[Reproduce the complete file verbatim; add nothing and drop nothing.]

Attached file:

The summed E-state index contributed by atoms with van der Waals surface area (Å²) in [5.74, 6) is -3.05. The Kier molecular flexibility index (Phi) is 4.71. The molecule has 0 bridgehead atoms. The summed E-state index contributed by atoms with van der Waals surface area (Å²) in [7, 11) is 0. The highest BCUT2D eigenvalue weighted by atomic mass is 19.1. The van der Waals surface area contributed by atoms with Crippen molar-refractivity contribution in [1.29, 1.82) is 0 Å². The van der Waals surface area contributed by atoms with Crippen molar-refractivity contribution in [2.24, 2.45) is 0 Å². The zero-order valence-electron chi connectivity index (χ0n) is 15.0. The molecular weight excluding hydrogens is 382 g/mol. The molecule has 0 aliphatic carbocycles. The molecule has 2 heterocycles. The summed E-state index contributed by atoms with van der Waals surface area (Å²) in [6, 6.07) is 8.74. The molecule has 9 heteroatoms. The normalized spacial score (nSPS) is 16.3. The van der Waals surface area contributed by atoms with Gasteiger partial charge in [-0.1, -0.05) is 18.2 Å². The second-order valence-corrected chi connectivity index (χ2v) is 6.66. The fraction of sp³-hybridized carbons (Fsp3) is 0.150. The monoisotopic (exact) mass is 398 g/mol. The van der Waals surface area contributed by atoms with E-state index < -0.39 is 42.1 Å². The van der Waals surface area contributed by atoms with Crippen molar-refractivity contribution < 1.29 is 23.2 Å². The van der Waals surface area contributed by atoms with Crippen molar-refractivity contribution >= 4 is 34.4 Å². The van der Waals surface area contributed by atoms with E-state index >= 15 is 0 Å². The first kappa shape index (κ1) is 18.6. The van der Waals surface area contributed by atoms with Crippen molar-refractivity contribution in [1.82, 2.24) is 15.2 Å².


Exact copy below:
The summed E-state index contributed by atoms with van der Waals surface area (Å²) in [5.74, 6) is -3.05. The Kier molecular flexibility index (Phi) is 4.71. The molecule has 0 bridgehead atoms. The summed E-state index contributed by atoms with van der Waals surface area (Å²) in [7, 11) is 0. The highest BCUT2D eigenvalue weighted by atomic mass is 19.1. The van der Waals surface area contributed by atoms with Crippen molar-refractivity contribution in [1.29, 1.82) is 0 Å². The van der Waals surface area contributed by atoms with Crippen molar-refractivity contribution in [2.24, 2.45) is 0 Å². The zero-order valence-electron chi connectivity index (χ0n) is 15.0. The molecular weight excluding hydrogens is 382 g/mol. The molecule has 0 aliphatic carbocycles. The molecule has 2 heterocycles. The summed E-state index contributed by atoms with van der Waals surface area (Å²) in [6, 6.07) is 8.74. The molecule has 9 heteroatoms. The normalized spacial score (nSPS) is 16.3. The van der Waals surface area contributed by atoms with Gasteiger partial charge in [-0.1, -0.05) is 18.2 Å². The second-order valence-corrected chi connectivity index (χ2v) is 6.66. The fraction of sp³-hybridized carbons (Fsp3) is 0.150. The monoisotopic (exact) mass is 398 g/mol. The van der Waals surface area contributed by atoms with E-state index < -0.39 is 42.1 Å². The van der Waals surface area contributed by atoms with Crippen molar-refractivity contribution < 1.29 is 23.2 Å². The van der Waals surface area contributed by atoms with Crippen molar-refractivity contribution >= 4 is 34.4 Å². The van der Waals surface area contributed by atoms with E-state index >= 15 is 0 Å². The first kappa shape index (κ1) is 18.6. The van der Waals surface area contributed by atoms with Crippen molar-refractivity contribution in [1.82, 2.24) is 15.2 Å².